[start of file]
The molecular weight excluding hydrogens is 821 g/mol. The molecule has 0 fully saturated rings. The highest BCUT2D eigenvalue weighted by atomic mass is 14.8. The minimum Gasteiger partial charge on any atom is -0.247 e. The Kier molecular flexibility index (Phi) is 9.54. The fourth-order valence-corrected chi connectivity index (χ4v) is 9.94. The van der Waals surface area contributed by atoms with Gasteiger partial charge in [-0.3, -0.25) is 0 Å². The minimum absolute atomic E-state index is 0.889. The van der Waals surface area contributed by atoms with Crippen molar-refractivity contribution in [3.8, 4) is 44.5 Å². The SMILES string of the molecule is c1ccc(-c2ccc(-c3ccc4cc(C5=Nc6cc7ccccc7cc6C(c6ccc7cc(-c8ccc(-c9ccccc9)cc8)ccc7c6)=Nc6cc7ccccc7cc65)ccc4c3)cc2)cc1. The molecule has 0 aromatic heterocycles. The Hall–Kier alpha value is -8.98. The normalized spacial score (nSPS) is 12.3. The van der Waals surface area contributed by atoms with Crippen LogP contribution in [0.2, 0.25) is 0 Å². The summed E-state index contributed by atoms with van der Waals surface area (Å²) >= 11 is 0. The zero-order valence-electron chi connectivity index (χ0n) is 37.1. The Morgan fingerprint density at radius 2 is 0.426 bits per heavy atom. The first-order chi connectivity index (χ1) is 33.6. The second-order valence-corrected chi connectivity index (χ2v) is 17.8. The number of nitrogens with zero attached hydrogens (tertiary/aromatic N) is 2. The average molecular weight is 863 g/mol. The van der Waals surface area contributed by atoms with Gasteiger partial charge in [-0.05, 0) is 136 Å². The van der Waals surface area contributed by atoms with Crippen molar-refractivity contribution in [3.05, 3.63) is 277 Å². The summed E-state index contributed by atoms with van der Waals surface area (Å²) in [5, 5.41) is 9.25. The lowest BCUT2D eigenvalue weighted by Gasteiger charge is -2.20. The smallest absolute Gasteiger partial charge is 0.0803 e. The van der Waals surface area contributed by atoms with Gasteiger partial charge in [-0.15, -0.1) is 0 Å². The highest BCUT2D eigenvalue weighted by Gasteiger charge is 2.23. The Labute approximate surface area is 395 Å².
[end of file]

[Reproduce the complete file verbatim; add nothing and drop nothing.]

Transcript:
The molecular weight excluding hydrogens is 821 g/mol. The molecule has 0 fully saturated rings. The highest BCUT2D eigenvalue weighted by atomic mass is 14.8. The minimum Gasteiger partial charge on any atom is -0.247 e. The Kier molecular flexibility index (Phi) is 9.54. The fourth-order valence-corrected chi connectivity index (χ4v) is 9.94. The van der Waals surface area contributed by atoms with Gasteiger partial charge in [-0.3, -0.25) is 0 Å². The minimum absolute atomic E-state index is 0.889. The van der Waals surface area contributed by atoms with Crippen molar-refractivity contribution in [3.8, 4) is 44.5 Å². The SMILES string of the molecule is c1ccc(-c2ccc(-c3ccc4cc(C5=Nc6cc7ccccc7cc6C(c6ccc7cc(-c8ccc(-c9ccccc9)cc8)ccc7c6)=Nc6cc7ccccc7cc65)ccc4c3)cc2)cc1. The molecule has 0 aromatic heterocycles. The Hall–Kier alpha value is -8.98. The normalized spacial score (nSPS) is 12.3. The van der Waals surface area contributed by atoms with Crippen LogP contribution in [0.2, 0.25) is 0 Å². The summed E-state index contributed by atoms with van der Waals surface area (Å²) >= 11 is 0. The zero-order valence-electron chi connectivity index (χ0n) is 37.1. The Morgan fingerprint density at radius 2 is 0.426 bits per heavy atom. The first-order chi connectivity index (χ1) is 33.6. The second-order valence-corrected chi connectivity index (χ2v) is 17.8. The number of nitrogens with zero attached hydrogens (tertiary/aromatic N) is 2. The average molecular weight is 863 g/mol. The van der Waals surface area contributed by atoms with Gasteiger partial charge in [-0.05, 0) is 136 Å². The van der Waals surface area contributed by atoms with Crippen molar-refractivity contribution in [3.05, 3.63) is 277 Å². The summed E-state index contributed by atoms with van der Waals surface area (Å²) in [5, 5.41) is 9.25. The lowest BCUT2D eigenvalue weighted by Gasteiger charge is -2.20. The smallest absolute Gasteiger partial charge is 0.0803 e. The van der Waals surface area contributed by atoms with Gasteiger partial charge in [-0.15, -0.1) is 0 Å². The highest BCUT2D eigenvalue weighted by Gasteiger charge is 2.23. The Labute approximate surface area is 395 Å².